Women often rule the roost when it comes to household money matters. They maintain the family budget, they pay the bills and so on. According to Elizabeth Duke, a governor of the Federal Reserve System, "women have long had substantial responsibility for family finances."
One of those areas of responsibility is insurance. Especially if children are involved, women tend to be more proactive about grabbing the insurance reins, according to Jacquette Timmons, president and CEO of Sterling Investment Management and author of “Financial Intimacy: How to Create a Healthy Relationship with Your Money and Your Mate.”
“I don’t know if it’s stereotypical or not, but that’s what tends to happen from what I’ve seen,” Timmons says.
Dr. Sandra Nurse-Bertie backs up Timmons' observation. Nurse-Bertie makes all the insurance decisions for her husband of 15 years and their two children. It’s been that way since they got married.
“If it were left up to my husband, we probably wouldn’t even have insurance,” Nurse-Bertie says. “He is not interested in making decisions about insurance.”
A tip for wives
For women married to men who've washed their hands of insurance matters, one insurance agent advises them to create a picture with their emotions and concerns.
“There is a resounding effect on the husband's decision if their wives express how they will feel if they were to pass away and their standard way of living was to be gravely affected -- along with their dreams -- because of his headstrong mentality,” says Bryan Roberts, an agent at New York Life Insurance Co.
Although such discussions can be emotionally charged, people should make it a priority to address household insurance needs, Roberts says.
'Proceed with caution'
With women frequently driving insurance decisions, family coverage typically becomes more extensive. For instance, the woman wants to make sure the couple has enough money (maybe in the form of life insurance) to take care of their kids if something happens to either of them, Timmons says.
“Left to himself, my husband would only buy what was required by law,” Nurse-Bertie says. “Price would be the determining factor for my husband with insurance.”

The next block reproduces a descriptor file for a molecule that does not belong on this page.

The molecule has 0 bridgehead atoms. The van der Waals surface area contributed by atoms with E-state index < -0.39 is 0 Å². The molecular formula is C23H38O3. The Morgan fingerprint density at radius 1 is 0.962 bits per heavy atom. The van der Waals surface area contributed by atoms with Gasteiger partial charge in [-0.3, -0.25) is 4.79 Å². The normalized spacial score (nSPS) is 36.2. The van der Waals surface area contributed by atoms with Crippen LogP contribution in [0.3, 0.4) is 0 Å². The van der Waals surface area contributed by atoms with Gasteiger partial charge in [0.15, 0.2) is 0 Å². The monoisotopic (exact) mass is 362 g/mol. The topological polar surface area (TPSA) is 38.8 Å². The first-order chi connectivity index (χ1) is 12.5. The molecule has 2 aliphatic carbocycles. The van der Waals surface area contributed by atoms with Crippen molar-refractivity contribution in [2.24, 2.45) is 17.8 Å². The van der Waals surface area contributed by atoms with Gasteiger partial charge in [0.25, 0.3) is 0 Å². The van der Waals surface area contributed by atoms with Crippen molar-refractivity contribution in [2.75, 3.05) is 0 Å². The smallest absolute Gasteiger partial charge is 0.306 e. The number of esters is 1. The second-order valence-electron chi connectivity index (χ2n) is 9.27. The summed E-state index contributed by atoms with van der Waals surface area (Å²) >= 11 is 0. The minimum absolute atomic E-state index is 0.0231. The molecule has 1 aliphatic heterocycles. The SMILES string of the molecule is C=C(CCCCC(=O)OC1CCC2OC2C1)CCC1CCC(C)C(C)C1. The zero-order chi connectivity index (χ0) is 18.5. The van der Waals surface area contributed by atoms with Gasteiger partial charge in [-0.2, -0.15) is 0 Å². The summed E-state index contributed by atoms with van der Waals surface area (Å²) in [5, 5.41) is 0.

Since her husband is not interested in insurance, the task falls to Nurse-Bertie, who describes herself as more cautious than her spouse.
“I am more detail-oriented,” Nurse-Bertie says. “I usually research everything and proceed with caution. He is more spur-of-the-moment. He doesn’t even think insurance is important; it’s not a high priority for him."
Nurse-Bertie is so cautious that now she relies on advice from experts as opposed to figuring it all out on her own. And that's a wise move. As an example, American women generally lack knowledge when it comes various types of life insurance policies and their benefits, according to a survey by Penn Mutual Life Insurance Co.
Lack of proper insurance coverage
Most couples are underinsured if they don’t have any kids, according to Timmons.
“I think a lot of people think they don’t have kids so they don’t have to worry,” Timmons says. “They assume life insurance through their employer is sufficient for the needs they have. Supplemental insurance is not something that comes into play unless kids are involved.”
An actress/surgeon couple coached by Timmons was underinsured. For instance, it never dawned on the surgeon to have disability insurance.
“He’d been a practicing surgeon for quite some time and the thought never occurred to him,” Timmons says. That is, until his wife became pregnant.
The best policy for buying insurance
Kim Bourne, a financial planner with Playfair Planning Services, suggests following these guidelines when making insurance decisions, whether you're the woman or the man of the house:
•Identify your values and goals.
•Figure out the financial and emotional consequences if insurance isn't purchased.
•Set priorities for which coverage should be purchased and in which order.
•Obtain quotes for individual and group insurance options.
•Determine how little or how much insurance you can afford.
•Get objective professional advice to ensure you understand what you're buying.
Timmons says many people depend on the insurance choices that already have been made by their employers (health and life insurance, for example) or they're letting their insurance companies or insurance agents take the lead, according to Bourne.
“Many people do not even know what they have or what they are purchasing or replacing,” Bourne says.
Timmons recommends evaluating your insurance portfolio at least once a year.
“I don’t see people doing an annual review for changes that may have occurred during the year,” she says. “Maybe they made changes for their first born, but did they do it when their second child came along?”